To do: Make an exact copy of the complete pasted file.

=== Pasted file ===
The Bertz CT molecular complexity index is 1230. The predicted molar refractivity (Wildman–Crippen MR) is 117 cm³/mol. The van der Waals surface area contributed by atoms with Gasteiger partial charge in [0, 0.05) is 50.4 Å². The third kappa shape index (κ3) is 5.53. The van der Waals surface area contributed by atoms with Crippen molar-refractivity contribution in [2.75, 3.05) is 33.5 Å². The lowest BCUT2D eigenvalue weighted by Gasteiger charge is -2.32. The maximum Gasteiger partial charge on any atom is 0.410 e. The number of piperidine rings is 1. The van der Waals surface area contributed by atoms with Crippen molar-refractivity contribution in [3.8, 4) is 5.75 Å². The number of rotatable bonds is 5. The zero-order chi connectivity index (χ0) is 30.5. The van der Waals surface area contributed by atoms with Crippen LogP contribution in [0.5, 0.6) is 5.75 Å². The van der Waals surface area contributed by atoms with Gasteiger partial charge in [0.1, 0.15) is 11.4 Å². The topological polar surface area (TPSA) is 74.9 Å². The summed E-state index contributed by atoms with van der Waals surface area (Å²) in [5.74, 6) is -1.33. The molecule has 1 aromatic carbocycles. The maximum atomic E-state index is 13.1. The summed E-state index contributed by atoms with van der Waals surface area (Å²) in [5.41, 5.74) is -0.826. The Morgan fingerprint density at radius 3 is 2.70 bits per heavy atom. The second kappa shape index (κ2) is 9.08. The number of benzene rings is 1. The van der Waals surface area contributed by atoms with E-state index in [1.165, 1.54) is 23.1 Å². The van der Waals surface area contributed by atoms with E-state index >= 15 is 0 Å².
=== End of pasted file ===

The Bertz CT molecular complexity index is 1230. The predicted molar refractivity (Wildman–Crippen MR) is 117 cm³/mol. The van der Waals surface area contributed by atoms with Gasteiger partial charge in [0, 0.05) is 50.4 Å². The third kappa shape index (κ3) is 5.53. The van der Waals surface area contributed by atoms with Crippen molar-refractivity contribution in [2.75, 3.05) is 33.5 Å². The lowest BCUT2D eigenvalue weighted by Gasteiger charge is -2.32. The maximum Gasteiger partial charge on any atom is 0.410 e. The number of piperidine rings is 1. The van der Waals surface area contributed by atoms with Crippen molar-refractivity contribution in [3.8, 4) is 5.75 Å². The number of rotatable bonds is 5. The zero-order chi connectivity index (χ0) is 30.5. The van der Waals surface area contributed by atoms with Crippen LogP contribution in [0.5, 0.6) is 5.75 Å². The van der Waals surface area contributed by atoms with Gasteiger partial charge in [0.1, 0.15) is 11.4 Å². The topological polar surface area (TPSA) is 74.9 Å². The summed E-state index contributed by atoms with van der Waals surface area (Å²) in [5.74, 6) is -1.33. The molecule has 1 aromatic carbocycles. The maximum atomic E-state index is 13.1. The summed E-state index contributed by atoms with van der Waals surface area (Å²) in [5.41, 5.74) is -0.826. The Morgan fingerprint density at radius 3 is 2.70 bits per heavy atom. The second kappa shape index (κ2) is 9.08. The number of benzene rings is 1. The van der Waals surface area contributed by atoms with E-state index in [1.165, 1.54) is 23.1 Å². The van der Waals surface area contributed by atoms with E-state index >= 15 is 0 Å².